First lathe

nana1962409

Well Known Member
Supporting Member 2
#62
Wondering if those that have some lathe experience could give their opinions. I have been playing around on the lathe and still can’t get a good surface finish on the piece of steel I’m turning. I believe it is 1018 cold rolled. I have tried all different speeds and feeds and insert tooling and hss tooling with all sorts of radius on the hhs bits. Just to try something different I grabbed a grade 8 bolt and turned it at the same speed as the bar stock and it looks great. So I’m wondering is it just the nature of the steel I’m trying to turn that it doesn’t come out like I think it should? I could just hit it with emery cloth to finish it but just was curious if maybe there is something I’m missing that I can’t get the finish good on this? 25DE6557-78E8-4244-83AD-0781C8390404.jpeg FB71CCE1-D936-420F-9B26-FB0412CC442D.jpeg 3BAFC3EE-C996-4AFC-BE15-FB0F07196D20.jpeg
 

heddrik

Well Known Member
#67
1018 is usually so soft that it is difficult to get a good finish. Alot depends on your cutting tool/insert. A larger radius gives a better finish but can chatter. Run it as fast as you can with a .031 radius insert, about .004 thousandths feed rate. Play with feeds and speeds until it looks good. Dont try to take tiny cuts either, leave some meat for the finish pass as you can. Machine horsepower comes into play then.
 

nana1962409

Well Known Member
Supporting Member 2
#68
Heddrik here are some pictures of the cutters I tried. I find I am getting better results with the hss ones on this steel. My inserts are a .031 radius on them. I am running the lathe at full speed and my feed rate is as slow as I can go with my gear setup at .0013. Maybe part of the issue is taking little cuts vs the larger you suggested. C7AD49F1-6A6E-4690-A5B2-AF7761DB8838.jpeg 922FE7EF-605B-4AB1-8BC1-9860D9FD461B.jpeg
 

heddrik

Well Known Member
#69
Some times tool steel works better than carbide, esp on aluminum. Take a deeper cut and maybe increase the feed . If you can find an insert that has a positive rake it should work better. I don t have pictures to show you. I may some in my toolbox in storage. 1018 just sucks for a finish. If you like, try and find some 12L14, it's soft but machines better and its not real expensive I think. I have polished a lot of 1018 in my time with sandpaper and scotch brite to get a nice finish.
 

dm62409

Well Known Member
Supporting Member 12
#70
The small lathes don't have the mass or strength in the ways that bigger lathes have, that causes small vibrations throught the ways of the lathe while cutting, making it more dfficult to get a smooth finish. I went thru this same senario with a small lathe similiar to yours. After working with a group of tool makers in machine shop they confirmed this, my solution was to step up to a 14x 30 Clausing. Problem solved.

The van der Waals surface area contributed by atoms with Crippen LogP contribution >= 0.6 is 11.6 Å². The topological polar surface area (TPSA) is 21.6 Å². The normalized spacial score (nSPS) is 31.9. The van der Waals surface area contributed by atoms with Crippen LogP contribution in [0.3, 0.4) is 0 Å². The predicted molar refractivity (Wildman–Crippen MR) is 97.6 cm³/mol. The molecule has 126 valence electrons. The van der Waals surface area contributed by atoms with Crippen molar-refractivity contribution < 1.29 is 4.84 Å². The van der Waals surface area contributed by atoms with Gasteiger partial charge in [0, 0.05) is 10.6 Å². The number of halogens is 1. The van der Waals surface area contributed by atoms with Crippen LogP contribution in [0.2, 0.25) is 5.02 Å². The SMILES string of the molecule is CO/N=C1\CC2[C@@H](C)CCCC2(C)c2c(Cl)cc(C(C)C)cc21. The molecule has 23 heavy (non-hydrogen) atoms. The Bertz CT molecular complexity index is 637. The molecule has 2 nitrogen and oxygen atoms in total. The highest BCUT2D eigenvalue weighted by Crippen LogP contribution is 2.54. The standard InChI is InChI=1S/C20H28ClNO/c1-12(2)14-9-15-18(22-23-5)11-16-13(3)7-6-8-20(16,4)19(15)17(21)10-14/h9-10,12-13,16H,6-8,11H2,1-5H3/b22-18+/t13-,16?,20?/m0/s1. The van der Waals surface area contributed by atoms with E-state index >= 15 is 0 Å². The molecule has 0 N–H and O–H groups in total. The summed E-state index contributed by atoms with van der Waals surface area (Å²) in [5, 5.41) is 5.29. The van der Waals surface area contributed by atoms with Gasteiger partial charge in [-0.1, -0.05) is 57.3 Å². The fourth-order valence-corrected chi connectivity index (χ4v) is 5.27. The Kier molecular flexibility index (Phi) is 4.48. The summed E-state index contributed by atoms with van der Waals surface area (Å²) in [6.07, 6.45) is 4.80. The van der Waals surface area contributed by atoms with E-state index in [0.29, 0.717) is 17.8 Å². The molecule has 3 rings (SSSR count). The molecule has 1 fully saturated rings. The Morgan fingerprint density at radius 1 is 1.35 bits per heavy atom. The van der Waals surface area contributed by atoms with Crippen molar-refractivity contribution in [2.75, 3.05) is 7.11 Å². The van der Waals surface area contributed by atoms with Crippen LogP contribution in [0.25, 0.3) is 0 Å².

64ss409

Well Known Member
Supporting Member 9
#72
The small lathes don't have the mass or strength in the ways that bigger lathes have, that causes small vibrations throught the ways of the lathe while cutting, making it more dfficult to get a smooth finish. I went thru this same senario with a small lathe similiar to yours. After working with a group of tool makers in machine shop they confirmed this, my solution was to step up to a 14x 30 Clausing. Problem solved.
Many of the smaller lathes will have flat ways. The larger more expensive lathes will have V ways, more accuracy.
 

nana1962409

Well Known Member
Supporting Member 2
#73
Dave I’m sure your right and I know my bench top style lathe lacks the rigidity of a larger floor type of lathe. For now I’m gonna using what I got and figure out how to work around the issues of this lathe. 64ss409 yes my lathe does have the flat ways.
I did try the heavier cut and it still didn’t turn out much better so I decided to just use a metal that cuts better and am happy with my project. I used a grade 8 bolt for stock and made a crank pinning tool for work so I don’t have to go find the shop one anymore. 6355BBEC-5CAB-4CB6-90CB-A272070B115A.jpeg 7D41175C-700C-4BCB-BCB8-A9021100205F.jpeg
 

Tooth

Well Known Member
Supporting Member 1
#74
Have you ever seen them wrap a band around a drum or a clamp for a rotor on a brake lathe. Turning down the cast will cause vibration due to it being more porous. If you put a grade two bolt in and turn it down compared to the grade 8 you’ll see that the grade 8 will have a smoother finish. The larger head mass on a big lathe will also cut down on the vibration. To a point speed is your friend. It’s my experience anyway.
 

64ss409

Well Known Member
Supporting Member 9
#75
Have you ever seen them wrap a band around a drum or a clamp for a rotor on a brake lathe. Turning down the cast will cause vibration due to it being more porous. If you put a grade two bolt in and turn it down compared to the grade 8 you’ll see that the grade 8 will have a smoother finish. The larger head mass on a big lathe will also cut down on the vibration. To a point speed is your friend. It’s my experience anyway.

Especially with carbide bits.
 

Brian64SS

Well Known Member
#78
Thanks for the interesting reading - I'm learning a lot from these replies. I also never used a lathe but got my late grandfather's South Bend model C9 this summer. It has a plate from WWII riveted on it that states: THIS MACHINE CONFORMS TO THE ORDERS OF THE WAR PRODUCTION BOARD. So far I've turned some brass fittings into connectors for new cables for his old arc welder. I haven't tried the cables because I don't have 240 volt power in the garage yet. Now I'm making my own exhaust pipe expander by turning the ends of concentric pipes and turning two steel bushings into opposing cones. Yes, I have to remind myself to not leave the key in the chuck. Did that once so far and it landed harmlessly on the floor, but next time I might not be so lucky.
 
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